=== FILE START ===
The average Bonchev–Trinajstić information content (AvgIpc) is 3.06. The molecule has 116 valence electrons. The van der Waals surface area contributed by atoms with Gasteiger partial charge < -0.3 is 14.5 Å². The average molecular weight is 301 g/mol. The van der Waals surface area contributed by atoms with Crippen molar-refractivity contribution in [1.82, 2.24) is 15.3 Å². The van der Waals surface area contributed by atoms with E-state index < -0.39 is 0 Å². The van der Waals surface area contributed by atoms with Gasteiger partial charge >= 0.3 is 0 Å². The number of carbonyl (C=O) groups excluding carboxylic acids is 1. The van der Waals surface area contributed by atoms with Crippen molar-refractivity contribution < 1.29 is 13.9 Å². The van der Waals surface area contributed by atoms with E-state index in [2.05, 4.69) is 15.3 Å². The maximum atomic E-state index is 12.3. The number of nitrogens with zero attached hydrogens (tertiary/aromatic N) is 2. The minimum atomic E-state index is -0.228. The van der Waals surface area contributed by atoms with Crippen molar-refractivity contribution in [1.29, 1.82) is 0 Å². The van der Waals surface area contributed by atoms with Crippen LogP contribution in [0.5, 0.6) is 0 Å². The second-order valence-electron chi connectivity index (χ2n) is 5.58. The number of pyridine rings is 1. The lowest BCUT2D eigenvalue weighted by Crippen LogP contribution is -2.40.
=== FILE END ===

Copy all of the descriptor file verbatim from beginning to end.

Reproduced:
The average Bonchev–Trinajstić information content (AvgIpc) is 3.06. The molecule has 116 valence electrons. The van der Waals surface area contributed by atoms with Gasteiger partial charge < -0.3 is 14.5 Å². The average molecular weight is 301 g/mol. The van der Waals surface area contributed by atoms with Crippen molar-refractivity contribution in [1.82, 2.24) is 15.3 Å². The van der Waals surface area contributed by atoms with E-state index < -0.39 is 0 Å². The van der Waals surface area contributed by atoms with Gasteiger partial charge >= 0.3 is 0 Å². The number of carbonyl (C=O) groups excluding carboxylic acids is 1. The van der Waals surface area contributed by atoms with Crippen molar-refractivity contribution < 1.29 is 13.9 Å². The van der Waals surface area contributed by atoms with E-state index in [2.05, 4.69) is 15.3 Å². The maximum atomic E-state index is 12.3. The number of nitrogens with zero attached hydrogens (tertiary/aromatic N) is 2. The minimum atomic E-state index is -0.228. The van der Waals surface area contributed by atoms with Crippen molar-refractivity contribution in [1.29, 1.82) is 0 Å². The van der Waals surface area contributed by atoms with Crippen LogP contribution in [0.5, 0.6) is 0 Å². The second-order valence-electron chi connectivity index (χ2n) is 5.58. The number of pyridine rings is 1. The lowest BCUT2D eigenvalue weighted by Crippen LogP contribution is -2.40.